Apple’s unveiling of Apple’s iBooks 2 on January 19, 2012 prompted me to begin this particular series of posts with a reference to Smart boards. The availability of the new iPad app, allowing any iPad user to download interactive, 3-d, ‘flippable’ images, was launched with the press release statement that the “iPad may be our most exciting education product yet”. The introduction of widescreen portable smart boards for the classroom was heralded with much of the same fanfare a few years ago, and unquestionably did represent a similar kind of monumental shift in the capacity to deliver a wealth of information in a variety of engaging ways. However, with the launch of iBooks 2, and the anticipation that a new version of the iPad is not far behind, focus has shifted from what can be taught from the front of the classroom to what can be offered at each individual desk.
We have spoken before in this Blog, and will again, about equity of opportunity in education. Now a few years into the introduction of Smart Boards, we could map their distribution across the province and probably find considerable overlap with a map of wealth distribution. School communities with a strong fundraising base have been able go beyond the restrictions of board allocated budgets and supplement what can be made available. At least where a school has been able to do so, everyone in the class has benefitted equally, because once purchased, a Smart Board can be accessed by everyone in the room.
The use of the iPad as a learning platform offers a wealth of potential, for all those “I’s” who have a “Pad”, but may create a learning deficit for those who do not. Unfortunately, without significant policy direction coupled with financial resources, it is easy to imagine that the distribution pattern will not be unlike that of the Smart Board, only in additional to inequities between schools, we could also see inequities within schools and even within classrooms. Notwithstanding talk of “pilot projects”, corporate funding and all the money saved by not printing textbooks, school boards are a long way from being able to sustainably deliver this kind of initiative in manner that is equitable for all students.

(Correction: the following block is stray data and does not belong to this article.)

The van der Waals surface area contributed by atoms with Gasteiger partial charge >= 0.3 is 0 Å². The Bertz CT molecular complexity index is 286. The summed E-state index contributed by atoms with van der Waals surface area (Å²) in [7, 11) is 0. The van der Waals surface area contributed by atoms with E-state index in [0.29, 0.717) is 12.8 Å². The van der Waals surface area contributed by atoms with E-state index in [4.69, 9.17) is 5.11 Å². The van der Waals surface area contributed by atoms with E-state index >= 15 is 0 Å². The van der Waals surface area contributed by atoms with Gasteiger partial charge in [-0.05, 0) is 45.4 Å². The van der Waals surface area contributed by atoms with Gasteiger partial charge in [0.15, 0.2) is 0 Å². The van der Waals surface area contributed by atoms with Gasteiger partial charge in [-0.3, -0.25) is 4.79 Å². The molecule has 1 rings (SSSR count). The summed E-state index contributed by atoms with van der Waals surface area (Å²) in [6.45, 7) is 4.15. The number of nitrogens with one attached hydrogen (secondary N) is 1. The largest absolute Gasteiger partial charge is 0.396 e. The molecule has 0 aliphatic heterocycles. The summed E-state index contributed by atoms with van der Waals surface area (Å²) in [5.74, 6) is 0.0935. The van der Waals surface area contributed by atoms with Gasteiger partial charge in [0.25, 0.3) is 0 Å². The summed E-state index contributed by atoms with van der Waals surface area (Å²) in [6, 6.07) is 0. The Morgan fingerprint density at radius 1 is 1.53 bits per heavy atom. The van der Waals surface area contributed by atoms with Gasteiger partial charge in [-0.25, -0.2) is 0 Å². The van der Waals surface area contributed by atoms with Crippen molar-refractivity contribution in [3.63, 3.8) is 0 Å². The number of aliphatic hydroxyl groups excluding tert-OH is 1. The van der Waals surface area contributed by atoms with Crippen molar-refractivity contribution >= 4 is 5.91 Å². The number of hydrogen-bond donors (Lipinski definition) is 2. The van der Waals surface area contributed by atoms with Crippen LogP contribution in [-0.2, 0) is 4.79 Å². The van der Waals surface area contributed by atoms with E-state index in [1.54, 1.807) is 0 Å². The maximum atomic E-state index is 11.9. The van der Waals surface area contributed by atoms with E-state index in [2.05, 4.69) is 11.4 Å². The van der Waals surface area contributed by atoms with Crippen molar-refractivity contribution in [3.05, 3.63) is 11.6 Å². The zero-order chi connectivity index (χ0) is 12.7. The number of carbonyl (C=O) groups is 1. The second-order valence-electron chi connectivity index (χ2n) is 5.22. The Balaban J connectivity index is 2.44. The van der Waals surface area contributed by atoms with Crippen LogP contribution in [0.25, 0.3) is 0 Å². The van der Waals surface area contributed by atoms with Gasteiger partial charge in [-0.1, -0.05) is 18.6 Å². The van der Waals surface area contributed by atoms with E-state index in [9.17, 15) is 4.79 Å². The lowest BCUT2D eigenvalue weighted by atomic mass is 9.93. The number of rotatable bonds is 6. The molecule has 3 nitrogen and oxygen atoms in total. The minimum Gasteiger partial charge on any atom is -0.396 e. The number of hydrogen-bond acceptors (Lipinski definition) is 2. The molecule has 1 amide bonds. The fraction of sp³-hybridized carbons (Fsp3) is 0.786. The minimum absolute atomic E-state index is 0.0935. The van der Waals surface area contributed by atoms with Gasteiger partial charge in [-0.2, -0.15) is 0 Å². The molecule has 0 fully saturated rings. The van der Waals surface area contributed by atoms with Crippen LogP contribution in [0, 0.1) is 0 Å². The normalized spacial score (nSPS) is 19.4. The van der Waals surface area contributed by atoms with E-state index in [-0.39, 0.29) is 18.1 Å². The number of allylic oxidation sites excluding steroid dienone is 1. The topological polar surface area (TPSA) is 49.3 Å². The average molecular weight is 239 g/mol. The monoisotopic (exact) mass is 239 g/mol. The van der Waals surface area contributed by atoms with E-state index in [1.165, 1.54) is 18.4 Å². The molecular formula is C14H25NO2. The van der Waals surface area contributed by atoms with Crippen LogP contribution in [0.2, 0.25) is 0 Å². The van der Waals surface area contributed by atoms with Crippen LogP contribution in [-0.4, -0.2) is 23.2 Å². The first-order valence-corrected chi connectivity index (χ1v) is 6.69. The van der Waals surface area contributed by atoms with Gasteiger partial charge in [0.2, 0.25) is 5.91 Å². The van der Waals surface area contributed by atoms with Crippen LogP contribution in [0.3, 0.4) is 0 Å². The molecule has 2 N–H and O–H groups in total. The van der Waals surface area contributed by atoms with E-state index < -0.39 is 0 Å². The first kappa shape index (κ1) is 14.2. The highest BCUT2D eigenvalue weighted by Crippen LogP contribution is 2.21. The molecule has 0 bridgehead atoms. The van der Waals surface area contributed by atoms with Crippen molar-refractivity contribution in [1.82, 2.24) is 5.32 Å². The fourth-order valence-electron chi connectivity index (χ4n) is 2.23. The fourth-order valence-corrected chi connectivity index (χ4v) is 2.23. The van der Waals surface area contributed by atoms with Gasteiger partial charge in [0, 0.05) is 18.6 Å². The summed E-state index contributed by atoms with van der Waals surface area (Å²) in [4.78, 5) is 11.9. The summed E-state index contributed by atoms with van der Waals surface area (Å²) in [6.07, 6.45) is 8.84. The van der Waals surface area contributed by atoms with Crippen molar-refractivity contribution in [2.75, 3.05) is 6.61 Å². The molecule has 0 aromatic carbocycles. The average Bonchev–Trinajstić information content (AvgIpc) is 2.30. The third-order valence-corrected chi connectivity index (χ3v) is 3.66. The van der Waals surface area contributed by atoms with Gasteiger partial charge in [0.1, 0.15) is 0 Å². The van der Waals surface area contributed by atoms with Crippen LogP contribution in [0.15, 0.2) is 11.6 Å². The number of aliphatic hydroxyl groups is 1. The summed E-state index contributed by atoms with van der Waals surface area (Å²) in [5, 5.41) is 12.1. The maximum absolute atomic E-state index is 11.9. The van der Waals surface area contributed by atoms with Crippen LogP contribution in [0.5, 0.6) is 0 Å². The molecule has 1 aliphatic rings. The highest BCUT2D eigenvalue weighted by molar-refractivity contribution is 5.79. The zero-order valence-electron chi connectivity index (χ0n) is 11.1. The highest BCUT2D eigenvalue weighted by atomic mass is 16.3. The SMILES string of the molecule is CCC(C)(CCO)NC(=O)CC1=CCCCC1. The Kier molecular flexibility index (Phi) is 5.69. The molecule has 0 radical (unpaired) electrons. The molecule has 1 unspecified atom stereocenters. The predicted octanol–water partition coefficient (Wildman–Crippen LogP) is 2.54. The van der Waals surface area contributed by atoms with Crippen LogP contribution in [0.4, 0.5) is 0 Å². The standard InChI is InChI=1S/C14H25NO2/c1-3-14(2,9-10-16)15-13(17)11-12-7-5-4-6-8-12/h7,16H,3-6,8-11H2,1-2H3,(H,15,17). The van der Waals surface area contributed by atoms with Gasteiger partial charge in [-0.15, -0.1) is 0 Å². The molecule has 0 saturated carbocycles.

We recently saw the release of a report on the First Nations education system, which pointed to the significant underfunding and poor outcomes in aboriginal education. Many First Nations schools are located in remote areas where, in addition to their numerous other challenges, they lack effective and/or affordable access to the internet. Apple would like us to agree that the iPad and iBooks are game changers. The work of the National Panel on First Nations Elementary and Secondary Education begs the question whether the focus should be on “leveling the playing field” before “changing the game”.
The Ministry of Education’s Equity and Inclusive Education Strategy includes socio-economic status as an essential pillar, and mandates that all boards not only have their own equity and inclusive education policy addressing this and other barriers to success, but that they align all other boards policies, procedures, guidelines and practices in accordance with these principles.
In addressing these and other imperatives, system leaders will be balancing the need to keep their students engaged, their teachers trained, and at the same time adhere to collective agreements, an Education Act which precludes charging for access to a public education, Ministry of Education guidelines which place limits on corporate donations and fundraising initiatives which increase operating costs, and policies that mandate transparent but time-consuming purchasing processes.
Creating system capacity to respond to those playing “catch-up” while balancing the enthusiasm of those eager to “reach ahead” will continue to challenge policy makers in this year which has begun with the Drummond Report’s recommendations for system-wide fiscal restraint.
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